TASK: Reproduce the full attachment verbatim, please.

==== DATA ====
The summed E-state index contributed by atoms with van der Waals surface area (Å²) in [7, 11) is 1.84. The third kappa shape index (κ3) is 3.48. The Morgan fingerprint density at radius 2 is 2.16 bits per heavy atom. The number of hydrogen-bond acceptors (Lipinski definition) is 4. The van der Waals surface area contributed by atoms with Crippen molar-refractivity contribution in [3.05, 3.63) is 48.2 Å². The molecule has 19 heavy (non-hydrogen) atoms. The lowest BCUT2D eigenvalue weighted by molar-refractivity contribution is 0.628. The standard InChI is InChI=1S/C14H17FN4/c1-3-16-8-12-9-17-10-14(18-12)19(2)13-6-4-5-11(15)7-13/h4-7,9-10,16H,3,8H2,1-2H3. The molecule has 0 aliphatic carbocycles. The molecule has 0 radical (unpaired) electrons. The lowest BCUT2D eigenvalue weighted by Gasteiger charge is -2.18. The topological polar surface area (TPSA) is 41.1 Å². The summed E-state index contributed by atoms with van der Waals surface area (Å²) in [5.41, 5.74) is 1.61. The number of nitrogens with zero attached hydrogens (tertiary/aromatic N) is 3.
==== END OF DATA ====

The summed E-state index contributed by atoms with van der Waals surface area (Å²) in [7, 11) is 1.84. The third kappa shape index (κ3) is 3.48. The Morgan fingerprint density at radius 2 is 2.16 bits per heavy atom. The number of hydrogen-bond acceptors (Lipinski definition) is 4. The van der Waals surface area contributed by atoms with Crippen molar-refractivity contribution in [3.05, 3.63) is 48.2 Å². The molecule has 19 heavy (non-hydrogen) atoms. The lowest BCUT2D eigenvalue weighted by molar-refractivity contribution is 0.628. The standard InChI is InChI=1S/C14H17FN4/c1-3-16-8-12-9-17-10-14(18-12)19(2)13-6-4-5-11(15)7-13/h4-7,9-10,16H,3,8H2,1-2H3. The molecule has 0 aliphatic carbocycles. The molecule has 0 radical (unpaired) electrons. The lowest BCUT2D eigenvalue weighted by Gasteiger charge is -2.18. The topological polar surface area (TPSA) is 41.1 Å². The summed E-state index contributed by atoms with van der Waals surface area (Å²) in [5.41, 5.74) is 1.61. The number of nitrogens with zero attached hydrogens (tertiary/aromatic N) is 3.